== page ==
Special Right Learning Series: Building awareness from the very start by Mona Webber

It is essential that educators promote to our students that anything is possible. That no matter what someone else’s circumstances might be, students can begin to learn how differences make us unique. The special rights learning provides a way to bring awareness about diversity that the children may encounter in their environment, whether it is at school or their outside world.  Brining in diverse guests from the community into the classroom, there are so many ways to provide for this opportunity to learn about someone else’s life and story.

Children can learn about hearing loss and impairment and devices used to support hearing. They can discover Braille and how this tactile writing system can be used by individuals with visual impairments in a variety of ways, as well how technology is providing innovative ways to assist in everyday tasks. They can learn about Downe Syndrome and how their individuality and spirit makes them some of the kindest hearted people we can ever meet.. The series can implemented with children as young as two and half years of age up through kindergarten and the children are encouraged to ask the guests any questions they would like.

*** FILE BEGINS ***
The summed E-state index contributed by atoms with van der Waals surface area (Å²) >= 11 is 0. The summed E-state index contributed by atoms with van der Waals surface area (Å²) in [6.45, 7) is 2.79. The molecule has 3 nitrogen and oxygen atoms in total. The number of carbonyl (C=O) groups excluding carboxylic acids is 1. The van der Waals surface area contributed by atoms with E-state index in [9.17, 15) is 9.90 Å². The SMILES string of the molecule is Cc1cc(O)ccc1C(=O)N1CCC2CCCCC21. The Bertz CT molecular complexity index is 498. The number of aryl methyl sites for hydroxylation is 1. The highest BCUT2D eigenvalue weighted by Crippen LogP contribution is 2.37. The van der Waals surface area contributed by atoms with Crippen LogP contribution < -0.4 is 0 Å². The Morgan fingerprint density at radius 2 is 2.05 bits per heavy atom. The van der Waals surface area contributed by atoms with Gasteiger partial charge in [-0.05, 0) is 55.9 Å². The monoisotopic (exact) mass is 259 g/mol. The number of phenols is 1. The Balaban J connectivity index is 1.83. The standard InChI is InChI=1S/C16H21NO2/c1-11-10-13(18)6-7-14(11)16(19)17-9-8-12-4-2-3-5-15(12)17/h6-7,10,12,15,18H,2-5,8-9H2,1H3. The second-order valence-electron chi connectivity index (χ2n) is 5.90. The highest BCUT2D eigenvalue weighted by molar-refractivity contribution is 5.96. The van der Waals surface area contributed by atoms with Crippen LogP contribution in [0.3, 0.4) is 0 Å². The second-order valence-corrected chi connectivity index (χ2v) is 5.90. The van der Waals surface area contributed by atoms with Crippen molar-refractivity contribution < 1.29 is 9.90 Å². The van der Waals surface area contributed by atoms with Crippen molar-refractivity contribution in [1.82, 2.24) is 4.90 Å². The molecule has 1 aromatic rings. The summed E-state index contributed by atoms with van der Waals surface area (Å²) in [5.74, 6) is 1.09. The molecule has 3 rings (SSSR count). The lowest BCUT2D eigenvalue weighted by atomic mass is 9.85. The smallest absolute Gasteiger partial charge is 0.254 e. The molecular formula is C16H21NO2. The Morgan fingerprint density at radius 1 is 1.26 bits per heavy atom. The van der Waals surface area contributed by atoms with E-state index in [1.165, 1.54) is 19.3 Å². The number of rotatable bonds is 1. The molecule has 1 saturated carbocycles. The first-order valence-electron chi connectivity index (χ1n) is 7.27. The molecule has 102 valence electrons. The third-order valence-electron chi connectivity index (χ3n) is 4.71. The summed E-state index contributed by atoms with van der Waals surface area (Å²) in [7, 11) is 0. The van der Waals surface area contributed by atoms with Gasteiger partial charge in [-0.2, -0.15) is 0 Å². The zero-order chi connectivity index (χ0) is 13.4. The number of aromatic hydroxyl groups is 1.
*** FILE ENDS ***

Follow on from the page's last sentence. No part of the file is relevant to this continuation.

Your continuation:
Recruiting presenters for the special rights learning series is not a challenging task. I begin by researching local organizations and sending an email with what the series is and what we are trying to promote. What I found was that individuals are so eager to promote this series that if they cannot come to the school, they will forward on your information and soon, volunteers are very much on board with visiting our school. News media outlets can also offer some ways to add to the series. Stories of different organizations are promoted on local news and I often will make note of the story and try to connect with them. As was the case with the Global Messengers from the Special Olympics organization of Chicago, where two athletes discussed their athletic achievements as well as taught the children some rhythmic gymnastics routines. I learned about the Global Messengers from a family member who is involved in the program in Los Angeles and found one close by. 

The special rights learning series has evolved over the years. During the first year, we had two guests and now we have at least six. The special rights learning series can be a powerful and impactful opportunity for both the students as well as for the teachers. It creates a foundation for teaching young children about similarities and differences in one another

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